Beet Cheddar and Apple Tarts
Thinly sliced beets add beautiful color to these small tarts, just the right size for appetizers. Use Store bought puff pastry for the rounds.
1 Sheet frozen puff pastry, thawed and cut into six 41/2 inch rounds
¾ cup shredded white cheddar (3 ounces)
1 small apple, cored and very thinly sliced
1 small beet, scrubbed, peeled and very thinly sliced
Coarse Salt and ground pepper
½ teaspoon fresh thyme leaves
Preheat oven to 400 degrees. Place pastry rounds on a parchment-lined baking sheet and prick all over with a fork. Divide half the cheese among pastry rounds. Top each with 2-3 apple slices. Tuck 2-3 beet slices among apple slices and top with remaining cheese. Season with salt and pepper and sprinkle with chopped thyme. Bake until pastry is golden brown and slightly puffed, 13-15 minutes. Serve warm or at room temperature.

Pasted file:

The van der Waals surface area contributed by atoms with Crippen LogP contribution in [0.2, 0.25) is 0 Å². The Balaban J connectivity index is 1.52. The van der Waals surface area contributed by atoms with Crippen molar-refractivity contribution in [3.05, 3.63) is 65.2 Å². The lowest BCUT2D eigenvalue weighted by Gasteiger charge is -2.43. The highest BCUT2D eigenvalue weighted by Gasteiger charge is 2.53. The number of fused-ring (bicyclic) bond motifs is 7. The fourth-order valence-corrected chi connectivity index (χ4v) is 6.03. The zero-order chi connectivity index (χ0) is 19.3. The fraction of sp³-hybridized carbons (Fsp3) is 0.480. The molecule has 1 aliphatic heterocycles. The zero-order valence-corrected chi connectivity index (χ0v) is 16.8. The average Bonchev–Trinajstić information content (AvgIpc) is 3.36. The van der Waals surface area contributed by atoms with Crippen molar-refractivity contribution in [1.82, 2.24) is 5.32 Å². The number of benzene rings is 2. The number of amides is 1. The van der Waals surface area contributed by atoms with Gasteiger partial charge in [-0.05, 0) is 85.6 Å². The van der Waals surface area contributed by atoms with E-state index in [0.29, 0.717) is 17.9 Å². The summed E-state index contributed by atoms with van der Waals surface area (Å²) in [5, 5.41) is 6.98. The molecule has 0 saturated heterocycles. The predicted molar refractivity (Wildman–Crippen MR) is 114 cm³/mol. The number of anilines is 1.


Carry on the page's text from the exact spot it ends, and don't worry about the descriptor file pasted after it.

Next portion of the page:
Cabbage Soup with Beans
1 pound potatoes
1 tablespoon olive oil
2 cloves minced garlic
4 cups Chicken stock
Sauté chopped leeks and potatoes in olive oil until they start to soften. Add a few cloves of minced garlic and a pinch of crushed red pepper. Toss in half a head of chopped cabbage, a cup of cooked white beans and a few tablespoons of fresh thyme. Pour in enough chicken stock to cover, simmer 20 minutes or until cabbage is tender. Season with salt and pepper. Top with Parmesan cheese.
Warm Farro Salad with Roasted Squash,
1 1/2 cups uncooked farro
1 medium winter squash, peeled, seeds removed, and diced (approximately 2 cups)
2 tablespoons balsamic vinegar
1 tablespoon good-quality apple cider or white wine vinegar
1 tablespoon finely chopped shallot
1/4 cup olive oil
1/3 cup pecan halves, lightly toasted
1 Fuyu persimmon, diced small
1/4 cup chopped Italian parsley
3 ounces crumbled feta
1/3 cup pomegranate seeds (optional)
Salt and pepper to taste
Preheat the oven to 400°F.